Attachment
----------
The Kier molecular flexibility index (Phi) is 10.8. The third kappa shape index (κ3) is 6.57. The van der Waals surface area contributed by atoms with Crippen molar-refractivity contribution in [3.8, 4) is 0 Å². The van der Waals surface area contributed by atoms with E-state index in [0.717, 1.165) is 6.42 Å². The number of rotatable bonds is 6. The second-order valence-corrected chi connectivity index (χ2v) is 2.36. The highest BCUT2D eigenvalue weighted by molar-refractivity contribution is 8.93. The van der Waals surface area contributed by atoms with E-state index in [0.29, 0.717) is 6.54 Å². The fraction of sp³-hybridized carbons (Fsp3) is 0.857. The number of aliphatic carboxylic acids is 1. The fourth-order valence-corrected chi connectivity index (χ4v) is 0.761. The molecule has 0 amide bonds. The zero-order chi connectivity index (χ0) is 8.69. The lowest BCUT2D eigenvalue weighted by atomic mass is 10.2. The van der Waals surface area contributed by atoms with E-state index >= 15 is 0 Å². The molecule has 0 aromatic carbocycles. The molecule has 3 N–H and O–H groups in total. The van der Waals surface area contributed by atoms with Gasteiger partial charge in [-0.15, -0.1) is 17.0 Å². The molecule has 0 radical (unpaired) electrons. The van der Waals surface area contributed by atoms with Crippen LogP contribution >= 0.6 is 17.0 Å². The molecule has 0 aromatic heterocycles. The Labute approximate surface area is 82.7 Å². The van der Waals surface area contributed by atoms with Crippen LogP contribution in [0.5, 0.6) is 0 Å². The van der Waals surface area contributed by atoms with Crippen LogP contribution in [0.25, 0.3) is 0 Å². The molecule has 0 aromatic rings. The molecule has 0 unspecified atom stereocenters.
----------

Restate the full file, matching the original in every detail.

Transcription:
The Kier molecular flexibility index (Phi) is 10.8. The third kappa shape index (κ3) is 6.57. The van der Waals surface area contributed by atoms with Crippen molar-refractivity contribution in [3.8, 4) is 0 Å². The van der Waals surface area contributed by atoms with E-state index in [0.717, 1.165) is 6.42 Å². The number of rotatable bonds is 6. The second-order valence-corrected chi connectivity index (χ2v) is 2.36. The highest BCUT2D eigenvalue weighted by molar-refractivity contribution is 8.93. The van der Waals surface area contributed by atoms with E-state index in [0.29, 0.717) is 6.54 Å². The fraction of sp³-hybridized carbons (Fsp3) is 0.857. The number of aliphatic carboxylic acids is 1. The fourth-order valence-corrected chi connectivity index (χ4v) is 0.761. The molecule has 0 amide bonds. The zero-order chi connectivity index (χ0) is 8.69. The lowest BCUT2D eigenvalue weighted by atomic mass is 10.2. The van der Waals surface area contributed by atoms with E-state index >= 15 is 0 Å². The molecule has 0 aromatic carbocycles. The molecule has 3 N–H and O–H groups in total. The van der Waals surface area contributed by atoms with Gasteiger partial charge in [-0.15, -0.1) is 17.0 Å². The molecule has 0 radical (unpaired) electrons. The van der Waals surface area contributed by atoms with Crippen LogP contribution >= 0.6 is 17.0 Å². The molecule has 0 aromatic heterocycles. The Labute approximate surface area is 82.7 Å². The van der Waals surface area contributed by atoms with Crippen LogP contribution in [0.5, 0.6) is 0 Å². The van der Waals surface area contributed by atoms with Crippen LogP contribution in [0.25, 0.3) is 0 Å². The molecule has 0 aromatic rings. The molecule has 0 unspecified atom stereocenters.